Tuesday, June 28, 2011

Like Mandarin

It's hard finding beauty in the badlands of Washokey, Wyoming, but 14-year-old Grace Carpenter knows it's not her mother's pageant obsessions, or the cowboy dances adored by her small-town classmates. True beauty is wild-girl Mandarin Ramey: 17, shameless and utterly carefree. Grace would give anything to be like Mandarin. When they're united for a project, they form an unlikely, explosive friendship, packed with nights spent skinny-dipping in the canal, liberating the town's animal-head trophies, and searching for someplace magic. Grace plays along when Mandarin suggests they run away together. Blame it on the crazy-making wildwinds plaguing their Badlands town. Because all too soon, Grace discovers Mandarin's unique beauty hides a girl who's troubled, broken, and even dangerous. And no matter how hard Grace fights to keep the magic, no friendship can withstand betrayal.
from goodreads.com

Beth says 3.5 Stars…

If I had to go out and rate this, I’d put it at a solid debut – not good, but not bad. The strength of the book is the descriptions of Wyoming and its badlands. They pull you into the book and allow for extraordinary visuals; I could really see what Hubbard was describing despite spending most of my life in the southeast United States. The beauty that came through in this book made me want to go and visit the badlands to experience it for myself. However, I didn’t feel the pull of the plot, or plots as it seemed. I didn’t feel the pull of the story to keep reading because I couldn’t see where everything headed, when I felt like I should have. The pageant storyline gave me Toddlers and Tiaras flashbacks and could have biased me against it. I’ve been trying to forget that scarring hour of television ever since I watched it so anything with child beauty queens creeps me out more than a little bit. The plot didn’t really capture my interest or flow terribly well. It rather meandered around aimlessly without making terribly much sense. The book instead mainly centered on the developing relationship between Mandarin and Grace, but the side plots felt off to me. They detracted from the main focus without enhancing the story.

I found the bad girl angle of Mandarin interesting, but something that hindered me relating to her. At times her rarely visible vulnerability felt forced. Her attitude, however, seemed highly accurate and realistic. I’m not one to tolerate a teenage bad/rebellious attitude in life or in any sort of media. Sometimes I had a strong urge to shake Mandarin and never really understood why she behaved the way she did. I wished that Grace would be stronger because she often ended up as a doormat for whoever happened to be around her. Her character was well formed, but it just wasn’t one that I particularly enjoyed. I think that’s the problem I had with this book; it wasn’t bad, but I didn’t connect with it. The characters were relatively good and decently three-dimensional yet never made a deep impression on me.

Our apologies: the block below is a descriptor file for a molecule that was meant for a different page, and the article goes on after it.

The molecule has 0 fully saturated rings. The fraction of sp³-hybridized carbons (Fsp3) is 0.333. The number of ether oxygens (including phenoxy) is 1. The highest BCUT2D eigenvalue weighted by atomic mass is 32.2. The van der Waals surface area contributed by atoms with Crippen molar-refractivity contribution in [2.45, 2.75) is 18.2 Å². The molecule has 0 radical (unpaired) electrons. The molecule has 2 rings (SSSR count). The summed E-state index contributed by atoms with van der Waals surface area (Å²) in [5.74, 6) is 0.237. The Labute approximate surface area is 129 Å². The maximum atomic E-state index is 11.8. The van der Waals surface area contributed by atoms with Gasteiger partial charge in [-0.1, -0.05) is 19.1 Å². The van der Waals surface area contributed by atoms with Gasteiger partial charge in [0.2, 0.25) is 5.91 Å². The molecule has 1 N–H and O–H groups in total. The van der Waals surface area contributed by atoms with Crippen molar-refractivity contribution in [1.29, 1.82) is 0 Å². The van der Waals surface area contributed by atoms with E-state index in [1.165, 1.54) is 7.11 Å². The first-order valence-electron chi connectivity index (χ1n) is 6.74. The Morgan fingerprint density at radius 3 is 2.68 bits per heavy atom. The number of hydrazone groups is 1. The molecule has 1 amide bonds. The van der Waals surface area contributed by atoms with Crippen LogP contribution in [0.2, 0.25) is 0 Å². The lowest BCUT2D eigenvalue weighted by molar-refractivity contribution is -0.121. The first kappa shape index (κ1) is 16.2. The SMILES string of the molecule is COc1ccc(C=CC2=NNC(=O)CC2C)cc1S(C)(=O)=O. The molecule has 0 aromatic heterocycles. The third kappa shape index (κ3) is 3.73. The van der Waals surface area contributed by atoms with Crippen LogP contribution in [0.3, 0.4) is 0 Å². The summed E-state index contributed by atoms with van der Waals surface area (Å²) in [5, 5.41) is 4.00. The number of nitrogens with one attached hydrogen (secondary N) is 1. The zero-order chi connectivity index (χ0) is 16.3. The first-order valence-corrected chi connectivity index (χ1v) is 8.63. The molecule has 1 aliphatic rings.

This book shows some promise and has moments of beautiful prose. However, I found the plot unappealing and the characters not very easy to relate to. Some people might really enjoy it, but I’m not one of them. If you absolutely adore realistic fiction then I’d suggest giving this one a try. If it’s not quite your favorite then this might not be the best choice.
Book from Library

Wednesday, June 22, 2011

The Iron Witch

Freak. That's what her classmates call seventeen-year-old Donna Underwood. When she was seven, a horrific fey attack killed her father and drove her mother mad. Donna's own nearly fatal injuries from the assault were fixed by magic—the iron tattoos branding her hands and arms. The child of alchemists, Donna feels cursed by the magical heritage that destroyed her parents and any chance she had for a normal life. The only thing that keeps her sane and grounded is her relationship with her best friend, Navin Sharma.
When the darkest outcasts of Faerie—the vicious wood elves—abduct Navin, Donna finally has to accept her role in the centuries old war between the humans and the fey. Assisted by Xan, a gorgeous half-fey dropout with secrets of his own, Donna races to save her friend—even if it means betraying everything her parents and the alchemist community fought to the death to protect.